I hardly ever eat candy, never even heard of Toxic Waste ® brand candies, so this doesn’t affect me directly. But, as a subscriber to the Canadian Food Inspection Agency (CFIA) health alert newsletters, I received information about the recall of some of the brand’s chew bars and couldn’t resist commenting on the irony of the brand’s name.
Not the “waste” part of it — on which I can’t comment one way or another — but the fact that the recall of all flavours of Nuclear Sludge ® chew bars (another fine choice of names!) was due to finding toxic levels of lead in the cherry flavour. The United States Food and Drug Administration (FDA) sets the tolerance level at 0.1 parts per million (ppm). The levels found in the samples reached 0.24 ppm, almost two and a half times the tolerance level.
As a design & communications professional, I ponder the decision to use the toxic waste and nuclear sludge imagery in the first place. Appealing to an audience of young, disillusioned rebels who envision their future as an inevitably post-apocalyptic world? Judging by the company’s colourful website, cartoon characters, and page of environmental tips, it would not appear so. So maybe going for the “gross is funny” factor in the for-kids market? Or just counting on verbal irony to make people think the products are fantastic (and not too unhealthy?) if they’re being named toxic? Or maybe it’s just that the taste is extreme.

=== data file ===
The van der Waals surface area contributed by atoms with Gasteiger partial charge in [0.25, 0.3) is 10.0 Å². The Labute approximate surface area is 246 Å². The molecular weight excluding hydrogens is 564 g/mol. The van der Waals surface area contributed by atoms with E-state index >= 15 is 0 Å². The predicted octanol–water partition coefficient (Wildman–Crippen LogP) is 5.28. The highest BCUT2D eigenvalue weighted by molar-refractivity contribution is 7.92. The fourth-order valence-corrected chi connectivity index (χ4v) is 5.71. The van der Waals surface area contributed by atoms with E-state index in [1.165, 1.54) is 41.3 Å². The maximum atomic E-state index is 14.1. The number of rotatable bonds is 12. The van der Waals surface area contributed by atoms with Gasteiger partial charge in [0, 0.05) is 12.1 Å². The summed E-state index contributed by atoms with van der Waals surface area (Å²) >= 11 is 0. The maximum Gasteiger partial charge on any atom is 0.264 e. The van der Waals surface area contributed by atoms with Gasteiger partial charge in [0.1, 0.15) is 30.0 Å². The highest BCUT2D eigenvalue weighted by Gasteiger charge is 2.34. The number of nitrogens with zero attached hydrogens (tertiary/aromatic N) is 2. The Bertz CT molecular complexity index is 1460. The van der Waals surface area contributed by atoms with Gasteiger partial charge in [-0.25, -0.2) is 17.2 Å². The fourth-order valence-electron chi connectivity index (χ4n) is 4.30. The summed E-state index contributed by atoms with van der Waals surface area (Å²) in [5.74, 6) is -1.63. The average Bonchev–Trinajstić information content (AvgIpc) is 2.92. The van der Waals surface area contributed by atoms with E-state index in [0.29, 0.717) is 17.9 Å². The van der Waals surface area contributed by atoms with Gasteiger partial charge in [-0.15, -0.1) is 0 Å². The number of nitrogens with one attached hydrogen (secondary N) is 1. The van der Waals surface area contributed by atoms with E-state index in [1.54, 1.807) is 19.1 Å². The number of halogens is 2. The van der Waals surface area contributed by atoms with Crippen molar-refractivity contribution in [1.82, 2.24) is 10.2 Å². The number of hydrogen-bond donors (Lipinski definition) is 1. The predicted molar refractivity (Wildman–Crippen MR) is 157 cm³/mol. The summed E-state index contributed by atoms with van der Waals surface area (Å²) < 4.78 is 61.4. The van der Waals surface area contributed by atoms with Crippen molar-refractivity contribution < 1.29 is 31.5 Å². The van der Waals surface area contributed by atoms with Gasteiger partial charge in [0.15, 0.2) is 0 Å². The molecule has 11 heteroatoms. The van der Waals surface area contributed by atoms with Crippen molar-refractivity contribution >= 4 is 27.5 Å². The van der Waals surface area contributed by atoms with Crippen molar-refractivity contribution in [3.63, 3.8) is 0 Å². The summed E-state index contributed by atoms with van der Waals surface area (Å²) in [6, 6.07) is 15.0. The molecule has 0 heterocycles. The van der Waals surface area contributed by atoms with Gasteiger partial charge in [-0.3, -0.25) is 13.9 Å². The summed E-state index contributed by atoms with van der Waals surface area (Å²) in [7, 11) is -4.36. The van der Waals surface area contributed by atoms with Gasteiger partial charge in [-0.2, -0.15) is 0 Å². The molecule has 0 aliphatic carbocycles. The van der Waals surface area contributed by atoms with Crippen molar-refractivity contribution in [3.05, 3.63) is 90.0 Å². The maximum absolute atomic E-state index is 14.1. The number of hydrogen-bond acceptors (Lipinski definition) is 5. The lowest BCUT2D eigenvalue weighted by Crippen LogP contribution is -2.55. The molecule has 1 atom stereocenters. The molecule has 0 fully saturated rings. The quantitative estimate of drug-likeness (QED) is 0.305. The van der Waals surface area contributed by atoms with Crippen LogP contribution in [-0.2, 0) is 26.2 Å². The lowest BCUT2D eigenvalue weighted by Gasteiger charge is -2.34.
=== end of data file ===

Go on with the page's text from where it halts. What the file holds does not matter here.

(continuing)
Whatever the case, the situational irony remains: when what was meant to be ironic turns out to be true, the original verbal irony not only fails, it actually highlights the damning truth, much more so than if the brand name was unrelated to the concepts of health and safety. And that can’t be good for sales.
So maybe that’s something to keep in mind if you’re starting a new business and deciding on a name and branding concepts. Is there any intentional irony in your choices? If so, what would result if the irony failed? What would it do to your company’s reputation?
Some people think any publicity is good publicity, but do you really want to count on that? In these days of viral social-media word-of-mouth, people count on peer recommendations and warnings to decide what to go for and what to steer way from. Situational irony may get your brand name out there, but not necessarily in the way you want.